Section 6 SCORING RECORDS
Section 6 SCORING RECORDS
6-1/1. Procedure for Player who Discontinues Play for Lengthy Period and Then Resumes Play
Q: A player with an established Handicap Index discontinues play for a lengthy period, and then resumes play. Should the player use the last Handicap Index on resumption of play or establish a new Handicap Index?
A: The player does not have a Handicap Index until the next scheduled handicap revision. The player's club Handicap Committee may issue a Handicap Index (M) sooner if at least five scores exist in the scoring record.
If the scoring record of the player is unavailable when resuming play, the player has no Handicap Index until five scores have been posted and a handicap revision passes.
6-2/1. Establishing an Active and an Inactive Season in the Same Area
Q: In the southern part of a state, golf is a 12-month sport, but this is not true in the northern part of the state. What may the authorized golf association do with respect to establishing an inactive season?
A: The golf association may declare an inactive season for the northern part of the state, but not for the southern part.
6-3/1. Display of Scoring Records for Peer Review Purposes
Q: A player with a Handicap Index has general scoring records readily available on the golf club's Web site and on the Web site of the club's handicap computation service for those involved in peer review. Complete scoring records are available on these sites to fellow club members, the club Handicap Committee, and competition officials of any competition in which the player is going to participate. Is this a violation of the player's right of privacy?
A: No. An essential part of the USGA Handicap System, which includes a Handicap Index, is peer review, and scoring records which includes a Handicap Index list are available for inspection by others, including, but not limited to, fellow members and the club's Handicap Committee. Once a golfer decides to obtain a Handicap Index, the golfer consents to the practice and procedures of the Handicap System, which includes permitting access to this information, and there can be no expectation of privacy with respect to information as to which others will have access. (REVISED)
6-3/2. Posted Scores Being Readily Available/Scoring Records in a Prominent Location
Q: In Section 5-2, posted scores are to be "readily available." Section 6-3 requires that a list of scoring records (including a Handicap Index list) must be in a "prominent location." What satisfies these requirements?
A: "Readily available" means easy access to this information. If the sole place where posted scores, scoring records, and a Handicap Index list are kept is in a home, behind a golf shop counter, or in some other area where others cannot access this information easily, these requirements are not being satisfied. If all members of a golf club have Internet access, maintaining a club Web site via the Internet with a distinctive Web site address that displays posted scores, scoring records, and a Handicap Index list will meet these requirements. Using a member's identification number as the sole means of accessing that member's information is not considered making records readily available; some additional means, such as a name search feature, must be offered.
6-3/3. Display of Member Club Peer Review Information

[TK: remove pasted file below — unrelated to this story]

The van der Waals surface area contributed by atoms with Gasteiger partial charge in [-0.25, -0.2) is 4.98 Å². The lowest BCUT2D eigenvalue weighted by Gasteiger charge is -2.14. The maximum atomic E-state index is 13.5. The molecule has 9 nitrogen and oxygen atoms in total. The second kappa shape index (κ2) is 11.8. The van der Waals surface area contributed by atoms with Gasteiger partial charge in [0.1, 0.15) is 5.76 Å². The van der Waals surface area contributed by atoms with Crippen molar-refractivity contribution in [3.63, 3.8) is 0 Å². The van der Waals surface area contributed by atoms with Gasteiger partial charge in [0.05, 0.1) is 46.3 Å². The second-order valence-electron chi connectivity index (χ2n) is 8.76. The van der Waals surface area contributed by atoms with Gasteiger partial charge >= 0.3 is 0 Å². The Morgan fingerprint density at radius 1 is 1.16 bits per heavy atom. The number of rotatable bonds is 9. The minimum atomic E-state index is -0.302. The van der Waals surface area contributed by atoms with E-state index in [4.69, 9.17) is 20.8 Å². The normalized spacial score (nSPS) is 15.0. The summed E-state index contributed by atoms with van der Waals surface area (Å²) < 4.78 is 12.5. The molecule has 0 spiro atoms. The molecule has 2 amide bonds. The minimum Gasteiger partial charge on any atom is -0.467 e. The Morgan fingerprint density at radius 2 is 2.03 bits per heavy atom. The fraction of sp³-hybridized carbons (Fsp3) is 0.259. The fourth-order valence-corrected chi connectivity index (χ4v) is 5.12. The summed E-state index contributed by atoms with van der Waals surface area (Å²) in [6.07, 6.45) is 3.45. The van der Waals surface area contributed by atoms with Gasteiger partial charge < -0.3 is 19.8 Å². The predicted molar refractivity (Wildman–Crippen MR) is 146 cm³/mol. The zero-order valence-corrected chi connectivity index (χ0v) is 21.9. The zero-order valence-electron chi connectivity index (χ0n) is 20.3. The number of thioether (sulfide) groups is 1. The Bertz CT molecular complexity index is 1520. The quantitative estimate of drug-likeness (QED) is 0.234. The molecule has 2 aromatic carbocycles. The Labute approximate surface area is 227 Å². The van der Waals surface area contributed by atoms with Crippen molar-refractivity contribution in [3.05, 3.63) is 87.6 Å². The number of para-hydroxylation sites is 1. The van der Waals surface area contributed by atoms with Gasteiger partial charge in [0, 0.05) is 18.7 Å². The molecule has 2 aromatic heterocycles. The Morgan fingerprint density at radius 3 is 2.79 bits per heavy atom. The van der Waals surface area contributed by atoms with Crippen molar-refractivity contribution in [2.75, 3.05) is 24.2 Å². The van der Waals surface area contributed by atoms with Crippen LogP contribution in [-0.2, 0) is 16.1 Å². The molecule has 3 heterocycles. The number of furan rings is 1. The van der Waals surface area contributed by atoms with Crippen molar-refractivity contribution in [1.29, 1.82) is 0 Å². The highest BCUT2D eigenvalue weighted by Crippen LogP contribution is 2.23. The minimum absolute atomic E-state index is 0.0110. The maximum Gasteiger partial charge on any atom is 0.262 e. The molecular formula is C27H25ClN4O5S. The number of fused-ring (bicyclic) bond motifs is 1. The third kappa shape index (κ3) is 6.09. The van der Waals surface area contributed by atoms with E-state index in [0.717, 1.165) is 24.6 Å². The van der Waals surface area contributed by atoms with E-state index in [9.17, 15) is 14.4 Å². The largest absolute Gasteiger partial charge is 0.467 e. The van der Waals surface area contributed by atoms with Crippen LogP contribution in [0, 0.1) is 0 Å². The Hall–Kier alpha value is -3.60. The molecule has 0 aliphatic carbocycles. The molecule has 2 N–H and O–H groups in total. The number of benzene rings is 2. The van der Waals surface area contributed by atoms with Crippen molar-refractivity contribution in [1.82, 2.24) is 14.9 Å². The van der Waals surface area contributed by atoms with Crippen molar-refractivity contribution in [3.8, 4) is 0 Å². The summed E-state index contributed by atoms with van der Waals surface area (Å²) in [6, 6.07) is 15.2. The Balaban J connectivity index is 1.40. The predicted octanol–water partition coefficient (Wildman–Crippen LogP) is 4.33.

Q: Is it acceptable for a club or an authorized golf association to provide access to a player's complete scoring record to a club Handicap Chairperson and Committee in charge of a competition?
A: Yes. A club or an association is encouraged to provide the complete scoring record information to these parties in that this is the essence of Peer Review.
6-3/4. Request From Competition Officials for Scoring Record
Q: A golf club's Handicap Committee or a Committee in charge of a competition in which a golfer is entered asks another club for the scoring record of one of its members. Is it a violation of the USGA Handicap Policy to refuse such a request?
A: Refusal to honor such a request is not a violation of the USGA Handicap System, but the USGA encourages clubs to routinely honor such requests so that peer review can take place on a wide-scale basis. A Committee in charge of a competition would be entitled to reject a golfer's application to play in the competition if a request for such information were denied.
6-5/1. Maintaining Handicap Index at Only One Club if Belonging to More Than One Club
Q: A player is a member of three golf clubs in a close geographical area. The handicap service does not provide multi-member score routing services and, because of the location of the clubs, it is very inconvenient for the player to post all scores at all three clubs under Section 6-5. Can an exception be made to accommodate this player?
A: Yes. Since the player is a member of more than one club in the same area, a network handicap service is not available to the player, and it is very inconvenient for the player to post all scores at all clubs, the player can designate one club to issue a Handicap Index. The additional conditions are as follows:
The designated club normally should be the club at which the player plays the most golf;
The player's other clubs in the area must agree to delete the player from their handicap records and cease issuing a Handicap Index to that player;
All scores regardless of where they are played must either be posted at or routed through the player's designated club.
6-5/3. Procedure when Multi-Club Member's Handicap Index is Modified
Q: A player is a member of multiple golf clubs. One of the clubs has modified the player's Handicap Index under Section 8. What obligation does the club have to notify the other club(s)?
A: The USGA recommends that the club notify all additional clubs where the player receives a Handicap Index. The modified Handicap Index should become the player's Handicap Index at all clubs.